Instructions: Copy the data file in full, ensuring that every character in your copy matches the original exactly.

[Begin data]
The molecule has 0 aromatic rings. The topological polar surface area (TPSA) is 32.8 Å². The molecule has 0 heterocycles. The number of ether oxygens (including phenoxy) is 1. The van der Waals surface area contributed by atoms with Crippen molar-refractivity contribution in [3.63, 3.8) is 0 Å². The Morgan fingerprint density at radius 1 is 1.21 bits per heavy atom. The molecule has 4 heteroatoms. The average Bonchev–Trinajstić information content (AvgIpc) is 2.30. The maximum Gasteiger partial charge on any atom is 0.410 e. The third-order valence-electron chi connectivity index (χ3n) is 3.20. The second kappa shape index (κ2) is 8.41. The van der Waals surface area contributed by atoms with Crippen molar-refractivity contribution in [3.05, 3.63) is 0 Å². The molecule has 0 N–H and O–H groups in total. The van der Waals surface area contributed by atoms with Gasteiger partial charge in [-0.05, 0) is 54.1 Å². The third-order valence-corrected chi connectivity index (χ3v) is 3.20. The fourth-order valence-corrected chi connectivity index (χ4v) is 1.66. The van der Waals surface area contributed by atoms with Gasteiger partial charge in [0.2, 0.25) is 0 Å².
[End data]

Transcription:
The molecule has 0 aromatic rings. The topological polar surface area (TPSA) is 32.8 Å². The molecule has 0 heterocycles. The number of ether oxygens (including phenoxy) is 1. The van der Waals surface area contributed by atoms with Crippen molar-refractivity contribution in [3.63, 3.8) is 0 Å². The Morgan fingerprint density at radius 1 is 1.21 bits per heavy atom. The molecule has 4 heteroatoms. The average Bonchev–Trinajstić information content (AvgIpc) is 2.30. The maximum Gasteiger partial charge on any atom is 0.410 e. The third-order valence-electron chi connectivity index (χ3n) is 3.20. The second kappa shape index (κ2) is 8.41. The van der Waals surface area contributed by atoms with Crippen molar-refractivity contribution in [3.05, 3.63) is 0 Å². The molecule has 0 N–H and O–H groups in total. The van der Waals surface area contributed by atoms with Gasteiger partial charge in [-0.05, 0) is 54.1 Å². The third-order valence-corrected chi connectivity index (χ3v) is 3.20. The fourth-order valence-corrected chi connectivity index (χ4v) is 1.66. The van der Waals surface area contributed by atoms with Gasteiger partial charge in [0.2, 0.25) is 0 Å².